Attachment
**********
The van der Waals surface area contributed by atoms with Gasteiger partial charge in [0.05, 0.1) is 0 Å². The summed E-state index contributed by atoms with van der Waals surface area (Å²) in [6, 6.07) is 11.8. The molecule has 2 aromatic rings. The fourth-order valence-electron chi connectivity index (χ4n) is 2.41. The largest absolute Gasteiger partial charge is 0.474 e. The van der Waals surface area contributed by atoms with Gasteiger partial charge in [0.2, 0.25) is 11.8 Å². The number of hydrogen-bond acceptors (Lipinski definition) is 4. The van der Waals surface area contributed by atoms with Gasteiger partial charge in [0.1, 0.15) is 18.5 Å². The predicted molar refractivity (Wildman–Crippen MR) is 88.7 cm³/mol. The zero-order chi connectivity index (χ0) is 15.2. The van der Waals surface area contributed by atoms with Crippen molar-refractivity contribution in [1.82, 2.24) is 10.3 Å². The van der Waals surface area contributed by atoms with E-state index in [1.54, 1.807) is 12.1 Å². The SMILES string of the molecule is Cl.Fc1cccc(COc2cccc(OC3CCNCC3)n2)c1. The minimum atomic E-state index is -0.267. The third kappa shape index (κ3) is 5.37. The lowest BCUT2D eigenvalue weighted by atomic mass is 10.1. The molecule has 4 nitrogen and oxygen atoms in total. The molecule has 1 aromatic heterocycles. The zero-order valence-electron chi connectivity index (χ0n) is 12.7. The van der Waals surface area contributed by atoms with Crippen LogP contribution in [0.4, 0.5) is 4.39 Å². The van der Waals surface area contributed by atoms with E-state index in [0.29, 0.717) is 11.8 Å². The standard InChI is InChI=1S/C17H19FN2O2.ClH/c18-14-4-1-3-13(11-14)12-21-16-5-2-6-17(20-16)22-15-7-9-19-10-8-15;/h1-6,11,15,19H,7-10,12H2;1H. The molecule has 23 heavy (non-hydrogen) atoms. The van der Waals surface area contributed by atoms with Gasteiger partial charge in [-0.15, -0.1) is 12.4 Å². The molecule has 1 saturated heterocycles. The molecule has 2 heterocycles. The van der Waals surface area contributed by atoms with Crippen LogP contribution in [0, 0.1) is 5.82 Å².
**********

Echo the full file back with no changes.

The van der Waals surface area contributed by atoms with Gasteiger partial charge in [0.05, 0.1) is 0 Å². The summed E-state index contributed by atoms with van der Waals surface area (Å²) in [6, 6.07) is 11.8. The molecule has 2 aromatic rings. The fourth-order valence-electron chi connectivity index (χ4n) is 2.41. The largest absolute Gasteiger partial charge is 0.474 e. The van der Waals surface area contributed by atoms with Gasteiger partial charge in [0.2, 0.25) is 11.8 Å². The number of hydrogen-bond acceptors (Lipinski definition) is 4. The van der Waals surface area contributed by atoms with Gasteiger partial charge in [0.1, 0.15) is 18.5 Å². The predicted molar refractivity (Wildman–Crippen MR) is 88.7 cm³/mol. The zero-order chi connectivity index (χ0) is 15.2. The van der Waals surface area contributed by atoms with Crippen molar-refractivity contribution in [1.82, 2.24) is 10.3 Å². The van der Waals surface area contributed by atoms with E-state index in [1.54, 1.807) is 12.1 Å². The SMILES string of the molecule is Cl.Fc1cccc(COc2cccc(OC3CCNCC3)n2)c1. The minimum atomic E-state index is -0.267. The third kappa shape index (κ3) is 5.37. The lowest BCUT2D eigenvalue weighted by atomic mass is 10.1. The molecule has 4 nitrogen and oxygen atoms in total. The molecule has 1 aromatic heterocycles. The zero-order valence-electron chi connectivity index (χ0n) is 12.7. The van der Waals surface area contributed by atoms with Crippen LogP contribution in [0.4, 0.5) is 4.39 Å². The van der Waals surface area contributed by atoms with E-state index in [0.29, 0.717) is 11.8 Å². The standard InChI is InChI=1S/C17H19FN2O2.ClH/c18-14-4-1-3-13(11-14)12-21-16-5-2-6-17(20-16)22-15-7-9-19-10-8-15;/h1-6,11,15,19H,7-10,12H2;1H. The molecule has 23 heavy (non-hydrogen) atoms. The van der Waals surface area contributed by atoms with Gasteiger partial charge in [-0.15, -0.1) is 12.4 Å². The molecule has 1 saturated heterocycles. The molecule has 2 heterocycles. The van der Waals surface area contributed by atoms with Crippen LogP contribution in [0, 0.1) is 5.82 Å².